“This proposed agreement is a significant achievement,” said EPA Region 8 Administrator Gregory Sopkin. “It will ensure that BNSF maintains the long-term protectiveness of the remedy already in place for OU6 and reflects the progress made to protect community members and workers from exposure to Libby Amphibole asbestos.”
The U.S. Department of Justice has published a formal notice in the Federal Register and will accept public comment on the proposed Consent Decree for a period of thirty days from the date the notice is published. Under State law, Montana DEQ is also required to hold a public comment period (http://deq.mt.gov/Public/publiccomment) on the Consent Decree, which will run concurrently.
To comment on the Consent Decree, please email: email@example.com
For more information about the Libby Superfund site, visit: https://www.epa.gov/superfund/libby-asbestos
Submitted by Beth Archer
Troy City Council meets August 19
By Brian Baxter
Present at the August meeting were Mayor Dallas Carr, council members Crystal Denton, T.J. Boswell, Chuck Ekstedt, and Shawna Kelsey, as well as City Clerk Tracy Rebo.
After the Pledge of Allegiance, there were no public comments. New business began with a discussion on Dr. Greg Rice’s update on COVID-19, and the Awareness Program. There were 11 cases in August, and more than ten cases a month would require schools to close. The Care Center was mentioned as being hard to deal with in the case of an outbreak as ventilation is a problem, and there is no place to house patients in the event of a breakout. These patients are usually tested before they go in, and then again ten days later. Isolation is very important in case of a breakout, and folks are asked to contact Dr. Rice if they have any ideas on public awareness.
Troy Volunteer Ambulance was represented by Pam Tallmadge, Vice-President, and Pat Shira, Board Chairperson. They brought to the TCC’s attention that the current property at 303 No. Third St., and their current facility is too small. They indicated that the TVA is in need of a meeting office, training facility, and storage area. Mayor Carr had some ideas, and all agreed discussions would continue on process and needs. Jim Seifert has made a grant request regarding the RV Station. Mayor Carr explained what needs to be done. Parties will continue the process in the near future.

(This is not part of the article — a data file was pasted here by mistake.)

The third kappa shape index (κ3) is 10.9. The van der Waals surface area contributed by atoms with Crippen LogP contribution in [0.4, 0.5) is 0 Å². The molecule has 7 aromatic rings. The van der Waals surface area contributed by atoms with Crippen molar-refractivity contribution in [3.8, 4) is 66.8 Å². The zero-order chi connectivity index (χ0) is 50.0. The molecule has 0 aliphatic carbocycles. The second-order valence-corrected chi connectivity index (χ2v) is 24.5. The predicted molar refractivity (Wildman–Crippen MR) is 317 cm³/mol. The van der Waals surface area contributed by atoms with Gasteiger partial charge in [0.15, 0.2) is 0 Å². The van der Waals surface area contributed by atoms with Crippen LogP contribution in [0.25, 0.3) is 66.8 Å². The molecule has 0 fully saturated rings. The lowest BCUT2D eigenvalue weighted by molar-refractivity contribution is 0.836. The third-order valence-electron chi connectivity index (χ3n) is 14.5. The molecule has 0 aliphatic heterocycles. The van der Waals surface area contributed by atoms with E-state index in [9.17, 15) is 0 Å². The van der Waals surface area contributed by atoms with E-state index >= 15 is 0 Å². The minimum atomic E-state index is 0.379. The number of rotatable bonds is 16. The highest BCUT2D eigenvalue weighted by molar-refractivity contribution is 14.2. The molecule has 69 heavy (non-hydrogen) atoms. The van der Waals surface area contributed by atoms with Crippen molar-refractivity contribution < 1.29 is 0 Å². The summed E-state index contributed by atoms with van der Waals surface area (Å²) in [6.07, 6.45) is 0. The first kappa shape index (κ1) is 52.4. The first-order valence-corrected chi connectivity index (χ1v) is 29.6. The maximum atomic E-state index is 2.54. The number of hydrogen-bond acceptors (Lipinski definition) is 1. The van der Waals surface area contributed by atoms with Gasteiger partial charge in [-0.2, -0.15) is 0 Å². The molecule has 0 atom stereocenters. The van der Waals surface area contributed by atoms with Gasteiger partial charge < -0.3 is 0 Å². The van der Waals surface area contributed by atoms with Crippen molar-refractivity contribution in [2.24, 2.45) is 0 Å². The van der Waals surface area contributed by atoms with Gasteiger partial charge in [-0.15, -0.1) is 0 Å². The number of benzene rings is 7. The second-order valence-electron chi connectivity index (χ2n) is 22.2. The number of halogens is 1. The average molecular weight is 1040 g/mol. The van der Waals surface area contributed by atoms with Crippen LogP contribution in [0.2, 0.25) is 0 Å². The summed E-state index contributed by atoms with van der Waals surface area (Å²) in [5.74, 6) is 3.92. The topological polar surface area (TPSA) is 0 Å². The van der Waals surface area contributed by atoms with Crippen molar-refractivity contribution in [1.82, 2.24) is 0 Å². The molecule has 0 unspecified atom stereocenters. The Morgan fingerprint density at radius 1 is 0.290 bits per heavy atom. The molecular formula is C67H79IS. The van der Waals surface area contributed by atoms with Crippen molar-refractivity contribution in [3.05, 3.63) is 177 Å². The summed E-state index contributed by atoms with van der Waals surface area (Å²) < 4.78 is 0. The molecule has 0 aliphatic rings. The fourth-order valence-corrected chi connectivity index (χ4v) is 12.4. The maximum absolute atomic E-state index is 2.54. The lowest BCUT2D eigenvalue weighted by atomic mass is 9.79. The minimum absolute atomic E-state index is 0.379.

The minutes were approved with minor corrections, and the Departmental Reports addressed some items needed for one of the Police vehicles. Public comments included some discussions on the kiosk and sidewalks at the cemetery. Mayor Carr informed the Council about a letter he received regarding illegal activities going on in town. Councilwoman Crystal Denton commented that this is a law enforcement issue. T.J. Boswell and Denton then motioned to adjourn, and the motion carried with adjournment at 9:04 p.m..
The Troy City Council is composed of four Councilors, and the Mayor. Each member serves a four year term of office with the terms staggered. The greatest responsibility of the City Council lies in its legislative activities enacting ordinances, establishing policy and levels of service, adopting the budget, setting service fees and appropriating money to fund the city’s programs and services. The Mayor presides at all Council Meetings and is not a voting member of the Council. The City Council meets on the third Wednesday of each month.
The meetings start at 7 p.m. at the City Hall Court Room. If you would like an item placed on the agenda, please contact the City Clerk, Tracy Rebo at 406-295-4151 or email her at: firstname.lastname@example.org.